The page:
I: Choosing To Obey God In A Godless Culture

(Daniel 1:1-21)


I.               Introduction

A.    As believers living in a spiritually decaying, godless culture, we need to live affirmatively in victory over sin.

B.    Daniel as a young man was taken captive by the godless Babylonians, and he lived through Persia's conquest of Babylon, serving the Lord in righteousness and wisdom amid a godless culture as a great example for us.

C.    We thus view Daniel 1:1-21 on how he chose to obey the Lord in a godless culture for our insight:

II.            Choosing To Obey God In A Godless Culture, Daniel 1:1-21.

A.    Daniel faced a number of unwelcome, intense pagan pressures to live in ungodliness, Daniel 1:1-7:

1.      First, he faced the unwelcome, traumatic invasion of his nation by a foreign, pagan empire, Daniel 1:1-2a.

2.      Daniel then faced the demeaning treatment of His God when the Babylonians placed some of His temple's holy vessels in the temple of the Babylonian pagan god Bel's temple to signify the conquest of Bel over God in Babylonian culture, Daniel 1:2b; Bible Know. Com., O. T., p. 1329-1330.

3.      Daniel faced unwelcome pressure to ingest unbiblical food and drink, Daniel 1:3-5:

                         a.        The Babylonians sacrificed the meat they ate to their false gods, what Exodus 34:15 directed that such food sinful for the Hebrew people to ingest. (Ibid., p. 1330)

                         b.        The Babylonian wines were the "strong drink" condemned by Proverbs 20:1 and Isaiah 5:11 where the Hebrews watered down their wines with 3 to 6 or even to 10 parts water to wine, Ibid., p. 1330-1331.

4.      Daniel faced the unwelcome, ungodly change of his name, Daniel 1:6-7: his Hebrew name "Daniel" meant "God is my Judge" where the Babylonian name "Belteshazzar" given to him meant "Lady, protect the King" in honor of a pagan goddess, Ibid., p. 1330.

B.    However, Daniel personally committed himself to be holy in his own thought and actions regardless of the pressures to conform to the ungodliness around him, Daniel 1:8.

C.    God consequently helped and eventually rewarded Daniel for this decision, Daniel 1:9-21:

1.      The Lord brought Daniel into favor with his superior, the prince of the head of the eunuchs (Daniel 1:9) in fulfillment of Proverbs 16:7 where Solomon taught that when a man's ways please the Lord, He makes even his enemies to be at peace with him.

2.      When this official declined Daniel's request not to eat of the king's unbiblical food for fear that it might cost him his life (Daniel 1:10), Daniel asked the Babylonian guard immediately over him and his three Hebrew fellow captives and friends to be allowed to take a ten day test of eating only grains and vegetables versus the king's meat, Daniel 1:11-13. (Ryrie Study Bible, KJV, 1978, ftn. to Daniel 1:12)

3.      Since ten days was a fraction of the three years of preparation time the young men were being prepared in order to meet the king (Daniel 1:5), the guard readily consented to Daniel's request, and Daniel and his three friends passed the test with God's obvious help, Daniel 1:14-15.  The guard thus took away the king's food from these three men and gave them grains and vegetables to eat, Daniel 1:16.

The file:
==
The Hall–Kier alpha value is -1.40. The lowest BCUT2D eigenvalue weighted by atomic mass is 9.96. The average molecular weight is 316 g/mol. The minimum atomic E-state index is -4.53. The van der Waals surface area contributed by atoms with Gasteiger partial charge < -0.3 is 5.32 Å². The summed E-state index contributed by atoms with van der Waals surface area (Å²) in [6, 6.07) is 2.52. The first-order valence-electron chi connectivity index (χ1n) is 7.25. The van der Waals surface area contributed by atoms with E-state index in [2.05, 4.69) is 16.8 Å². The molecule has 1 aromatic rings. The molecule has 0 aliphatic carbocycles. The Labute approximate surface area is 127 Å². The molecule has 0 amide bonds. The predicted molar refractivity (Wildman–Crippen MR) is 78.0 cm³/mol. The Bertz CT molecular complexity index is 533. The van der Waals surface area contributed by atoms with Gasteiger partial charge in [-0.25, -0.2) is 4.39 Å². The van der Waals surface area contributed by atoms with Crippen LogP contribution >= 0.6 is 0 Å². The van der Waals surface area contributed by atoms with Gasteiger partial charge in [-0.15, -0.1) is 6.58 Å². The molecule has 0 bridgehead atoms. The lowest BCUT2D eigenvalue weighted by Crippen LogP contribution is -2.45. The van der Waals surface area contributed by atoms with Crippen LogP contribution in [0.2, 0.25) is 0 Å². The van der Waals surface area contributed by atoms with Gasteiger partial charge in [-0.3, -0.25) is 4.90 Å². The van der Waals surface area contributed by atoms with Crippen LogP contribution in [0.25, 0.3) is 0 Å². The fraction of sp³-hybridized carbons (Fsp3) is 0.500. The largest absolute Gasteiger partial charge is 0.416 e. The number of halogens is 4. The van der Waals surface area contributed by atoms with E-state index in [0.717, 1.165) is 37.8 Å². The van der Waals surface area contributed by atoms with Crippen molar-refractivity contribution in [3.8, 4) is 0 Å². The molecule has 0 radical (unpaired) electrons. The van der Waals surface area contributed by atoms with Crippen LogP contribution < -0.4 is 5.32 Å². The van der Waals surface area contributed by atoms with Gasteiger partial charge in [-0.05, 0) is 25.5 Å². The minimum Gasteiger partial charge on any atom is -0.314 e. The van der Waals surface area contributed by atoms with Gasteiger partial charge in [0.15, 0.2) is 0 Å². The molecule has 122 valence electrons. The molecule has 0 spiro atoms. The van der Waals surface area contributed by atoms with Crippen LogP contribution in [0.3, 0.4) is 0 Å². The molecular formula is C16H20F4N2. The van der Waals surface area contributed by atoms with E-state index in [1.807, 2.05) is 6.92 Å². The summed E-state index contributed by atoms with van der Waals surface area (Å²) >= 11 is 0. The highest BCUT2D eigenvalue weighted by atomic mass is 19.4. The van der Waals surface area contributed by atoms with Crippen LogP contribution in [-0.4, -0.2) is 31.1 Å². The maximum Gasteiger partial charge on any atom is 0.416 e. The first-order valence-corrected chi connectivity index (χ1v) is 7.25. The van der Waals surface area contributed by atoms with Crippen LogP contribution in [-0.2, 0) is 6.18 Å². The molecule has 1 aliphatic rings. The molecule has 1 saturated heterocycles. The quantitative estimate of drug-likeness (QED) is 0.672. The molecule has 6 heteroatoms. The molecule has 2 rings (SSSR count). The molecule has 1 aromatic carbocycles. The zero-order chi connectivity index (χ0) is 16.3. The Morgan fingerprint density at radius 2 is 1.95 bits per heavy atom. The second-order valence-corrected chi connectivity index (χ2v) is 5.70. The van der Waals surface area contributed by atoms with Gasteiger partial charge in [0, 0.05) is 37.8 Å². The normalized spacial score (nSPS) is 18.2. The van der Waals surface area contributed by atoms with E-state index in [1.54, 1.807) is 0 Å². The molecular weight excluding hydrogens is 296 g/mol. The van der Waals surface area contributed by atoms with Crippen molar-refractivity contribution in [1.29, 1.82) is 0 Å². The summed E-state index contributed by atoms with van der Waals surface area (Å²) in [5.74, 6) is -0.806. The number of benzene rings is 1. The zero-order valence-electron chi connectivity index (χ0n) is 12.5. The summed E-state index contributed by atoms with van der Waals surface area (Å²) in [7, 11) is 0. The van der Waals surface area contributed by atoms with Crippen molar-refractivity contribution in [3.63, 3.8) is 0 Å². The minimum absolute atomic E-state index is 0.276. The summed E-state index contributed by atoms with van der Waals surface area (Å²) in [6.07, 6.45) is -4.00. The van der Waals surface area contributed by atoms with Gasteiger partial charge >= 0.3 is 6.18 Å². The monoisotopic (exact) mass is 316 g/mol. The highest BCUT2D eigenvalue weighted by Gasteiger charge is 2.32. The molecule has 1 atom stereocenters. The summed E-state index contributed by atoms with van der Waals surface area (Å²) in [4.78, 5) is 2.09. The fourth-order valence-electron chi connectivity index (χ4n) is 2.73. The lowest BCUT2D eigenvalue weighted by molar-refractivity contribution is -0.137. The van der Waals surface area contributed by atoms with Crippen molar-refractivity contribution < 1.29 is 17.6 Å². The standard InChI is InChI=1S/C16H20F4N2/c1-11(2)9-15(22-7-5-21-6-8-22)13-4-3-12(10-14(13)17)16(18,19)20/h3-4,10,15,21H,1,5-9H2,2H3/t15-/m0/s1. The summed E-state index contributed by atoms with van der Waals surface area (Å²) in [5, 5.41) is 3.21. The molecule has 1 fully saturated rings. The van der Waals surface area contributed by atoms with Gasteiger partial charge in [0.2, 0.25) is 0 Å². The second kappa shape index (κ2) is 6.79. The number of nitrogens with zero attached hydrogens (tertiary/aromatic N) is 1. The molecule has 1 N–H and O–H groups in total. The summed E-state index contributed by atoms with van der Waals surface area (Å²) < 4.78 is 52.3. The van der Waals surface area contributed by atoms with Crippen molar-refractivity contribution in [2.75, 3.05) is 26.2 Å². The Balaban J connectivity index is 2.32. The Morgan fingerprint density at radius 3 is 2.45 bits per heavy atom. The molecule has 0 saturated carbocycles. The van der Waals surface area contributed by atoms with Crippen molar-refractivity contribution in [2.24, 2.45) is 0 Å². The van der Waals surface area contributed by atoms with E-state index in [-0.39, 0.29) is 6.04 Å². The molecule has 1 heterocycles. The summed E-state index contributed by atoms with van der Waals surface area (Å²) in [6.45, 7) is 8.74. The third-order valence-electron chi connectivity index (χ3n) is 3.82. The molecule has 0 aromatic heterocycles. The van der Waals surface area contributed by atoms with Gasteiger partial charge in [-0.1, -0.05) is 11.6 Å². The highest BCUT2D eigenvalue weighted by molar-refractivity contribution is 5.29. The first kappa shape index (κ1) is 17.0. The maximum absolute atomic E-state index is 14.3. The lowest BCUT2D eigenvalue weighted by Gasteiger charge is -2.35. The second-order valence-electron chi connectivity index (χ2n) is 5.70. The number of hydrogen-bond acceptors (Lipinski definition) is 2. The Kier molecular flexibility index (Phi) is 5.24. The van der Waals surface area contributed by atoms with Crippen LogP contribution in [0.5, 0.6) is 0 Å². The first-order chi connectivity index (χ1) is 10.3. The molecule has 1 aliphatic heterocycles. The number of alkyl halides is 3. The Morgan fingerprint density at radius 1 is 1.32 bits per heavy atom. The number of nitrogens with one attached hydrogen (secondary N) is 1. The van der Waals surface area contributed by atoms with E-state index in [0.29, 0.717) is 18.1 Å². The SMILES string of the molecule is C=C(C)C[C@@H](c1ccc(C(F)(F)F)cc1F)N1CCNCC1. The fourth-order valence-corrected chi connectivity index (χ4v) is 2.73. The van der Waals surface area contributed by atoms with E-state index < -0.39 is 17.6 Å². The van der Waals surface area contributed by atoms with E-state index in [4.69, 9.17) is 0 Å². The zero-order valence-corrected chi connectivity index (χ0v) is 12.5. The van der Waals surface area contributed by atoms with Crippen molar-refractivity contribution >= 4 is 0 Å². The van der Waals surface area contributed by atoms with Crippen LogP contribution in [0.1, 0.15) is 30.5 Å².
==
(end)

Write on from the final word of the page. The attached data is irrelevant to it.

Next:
4.      The final test involved Daniel and his three Hebrew friends being examined by king Nebuchadnezzar himself, and Babylon's king found them to be ten times better than not only the other Hebrew captives, but better than even the established "magicians and enchanters" in the whole kingdom, Daniel 1:17-20 NIV.  Daniel in particular was found to excel in knowledge and understanding and all kinds of literature and learning and to have special insight into understanding visions and dreams of all kinds, Daniel 1:17 NIV.

5.      Consequently, God enabled Daniel to last in positions of influence not only in the Babylonian court, but also in the Persian court that replaced Babylonian rule, and he lasted until the first year of Persia's king Cyrus when the first wave of Hebrew captives returned from the captivity, Daniel 1:21 with Ezra 1:1-4.


Lesson: Though facing a variety of unwelcome, traumatic pressures to conform to an ungodly pagan culture, and that at a young age, Daniel purposed in his heart to think and to do what honored the Lord, and God helped and greatly blessed him throughout his long life.

Application: (1) Though we may face many godless pressures to conform to ungodliness over which pressures we have no control, since God will still bless us if we purpose in our hearts to think and to do what is godly where we have the power to do so, may we purpose to obey the Lord regardless what godless pressures we face.  (2) Even if we are young, may we stay committed to following the Lord regardless of peer pressures for God's great blessing.